Backcountry users need to prevent wildfires

Tips for keeping the backcountry safe from fires

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A forest fire silhouetted against the night sky.

We all need to work together to keep safe the forests that we love to play in. — Sam Camp/iStock/Thinkstock photo

With recent wildfires wreaking havoc in areas throughout Western Canada, it is important that everyone works together to prevent wildfires. Consequences are huge and devastating, so if you are on an ORV in the backcountry, here are some tips to consider before venturing out on those hot summer days.

  • Exhaust: It is important that your exhaust be in perfect working order. Bikes that have spark arrestors have them for a reason. Do not remove your spark arrestor.
  • Stick to the trail:  When we venture off-trail not only are we setting a poor example stewardship-wise, we also run the risk of getting tall grasses and other plants and debris caught up around the exhaust and other mechanical components. This situation could ignite the debris and create a wildfire. 
  • Check your machine: Check your machine regularly for signs of debris buildup around exhausts or for fuel leaks.
  • Check and abide by all fire restrictions: Should there be no current fire bans and you intend on having a fire, please use caution, common sense and a designated firepit to prevent the fire from getting away on you.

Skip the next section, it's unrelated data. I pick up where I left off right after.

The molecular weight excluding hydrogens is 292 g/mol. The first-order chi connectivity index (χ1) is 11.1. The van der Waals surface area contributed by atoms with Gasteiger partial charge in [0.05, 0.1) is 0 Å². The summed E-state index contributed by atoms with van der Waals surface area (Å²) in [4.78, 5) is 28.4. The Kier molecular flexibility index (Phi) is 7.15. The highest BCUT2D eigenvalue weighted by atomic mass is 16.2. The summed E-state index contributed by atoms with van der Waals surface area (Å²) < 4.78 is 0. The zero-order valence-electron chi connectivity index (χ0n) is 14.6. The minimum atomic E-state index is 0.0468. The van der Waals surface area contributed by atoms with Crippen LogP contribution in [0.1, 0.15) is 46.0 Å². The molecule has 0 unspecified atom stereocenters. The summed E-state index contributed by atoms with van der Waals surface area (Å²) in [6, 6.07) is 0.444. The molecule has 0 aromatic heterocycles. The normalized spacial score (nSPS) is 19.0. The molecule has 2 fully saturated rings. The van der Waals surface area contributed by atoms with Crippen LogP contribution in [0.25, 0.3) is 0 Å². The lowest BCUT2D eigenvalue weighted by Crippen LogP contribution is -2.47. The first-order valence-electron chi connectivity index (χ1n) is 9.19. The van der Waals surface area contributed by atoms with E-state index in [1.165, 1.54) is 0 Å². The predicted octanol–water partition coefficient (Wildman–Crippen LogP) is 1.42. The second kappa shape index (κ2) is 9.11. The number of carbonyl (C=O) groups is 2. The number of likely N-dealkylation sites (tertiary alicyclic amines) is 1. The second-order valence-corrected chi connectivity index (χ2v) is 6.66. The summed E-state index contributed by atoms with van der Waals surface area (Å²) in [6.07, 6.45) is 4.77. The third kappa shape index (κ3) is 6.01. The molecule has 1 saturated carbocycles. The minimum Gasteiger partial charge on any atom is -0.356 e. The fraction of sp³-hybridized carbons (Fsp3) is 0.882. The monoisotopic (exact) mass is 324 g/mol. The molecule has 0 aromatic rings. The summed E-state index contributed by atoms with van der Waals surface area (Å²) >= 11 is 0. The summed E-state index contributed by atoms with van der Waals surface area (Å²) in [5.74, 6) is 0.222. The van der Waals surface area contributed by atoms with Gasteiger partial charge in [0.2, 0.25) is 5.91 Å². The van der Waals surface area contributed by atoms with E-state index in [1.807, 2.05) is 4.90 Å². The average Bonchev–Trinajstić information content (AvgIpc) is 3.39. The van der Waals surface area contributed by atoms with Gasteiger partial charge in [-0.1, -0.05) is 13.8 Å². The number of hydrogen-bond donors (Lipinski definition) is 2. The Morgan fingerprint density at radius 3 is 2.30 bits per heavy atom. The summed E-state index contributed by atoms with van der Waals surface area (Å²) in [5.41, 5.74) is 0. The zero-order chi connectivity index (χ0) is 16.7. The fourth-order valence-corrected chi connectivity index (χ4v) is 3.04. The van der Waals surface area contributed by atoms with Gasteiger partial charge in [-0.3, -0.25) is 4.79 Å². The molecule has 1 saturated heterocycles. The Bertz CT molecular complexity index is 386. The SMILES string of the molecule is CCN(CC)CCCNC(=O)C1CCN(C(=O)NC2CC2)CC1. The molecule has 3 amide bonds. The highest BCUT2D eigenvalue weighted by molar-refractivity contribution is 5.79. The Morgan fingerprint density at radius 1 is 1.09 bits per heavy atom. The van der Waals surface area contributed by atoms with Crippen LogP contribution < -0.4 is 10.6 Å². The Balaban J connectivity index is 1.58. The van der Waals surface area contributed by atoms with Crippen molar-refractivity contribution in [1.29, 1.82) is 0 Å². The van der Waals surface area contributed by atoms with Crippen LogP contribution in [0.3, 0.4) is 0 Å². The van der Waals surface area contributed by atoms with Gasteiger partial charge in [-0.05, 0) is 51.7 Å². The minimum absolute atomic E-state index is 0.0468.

• Have the equipment: Pack with you essentials such as a small shovel and something to transport water in such as a collapsible bucket if you intend on having a campfire on your adventure. When extinguishing a fire, use your hands and make sure the entire firepit has been stirred and doused with water and is cool to the human touch. If you have a UTV with enough room, a small fire extinguisher is a great addition to your safety resources.
  • Avoid packing glass containers and bottles into the backcountry. Glass has a magnification effect which can and will ignite wildfires. No one ever plans for a glass bottle to break but accidents happen. Plastic or metal containers are a much safer choice for the backcountry.
  • Smokers, use your head. It should go without saying, but please butt out in the back country if you can’t smoke responsibly. Do not simply toss ignited cigars and cigarettes away. Extinguish your smoke and pack it out of the backcountry. No one needs a reminder of your mess even if it is extinguished.
  • Extra caution in extreme weather: During extreme weather avoid activities in the backcountry that could throw sparks, such as cutting firewood. A chain hitting a hidden rock could be all it takes to start a wildfire. Opt for cooler times of the day or cooler days that have seen moisture to avoid igniting a wildfire.
  • Prevention is key: We have already seen how quickly all backcountry recreation can become closed to public access. Using common sense and a preventative mindset will help preserve and protect our beautiful backcountry.

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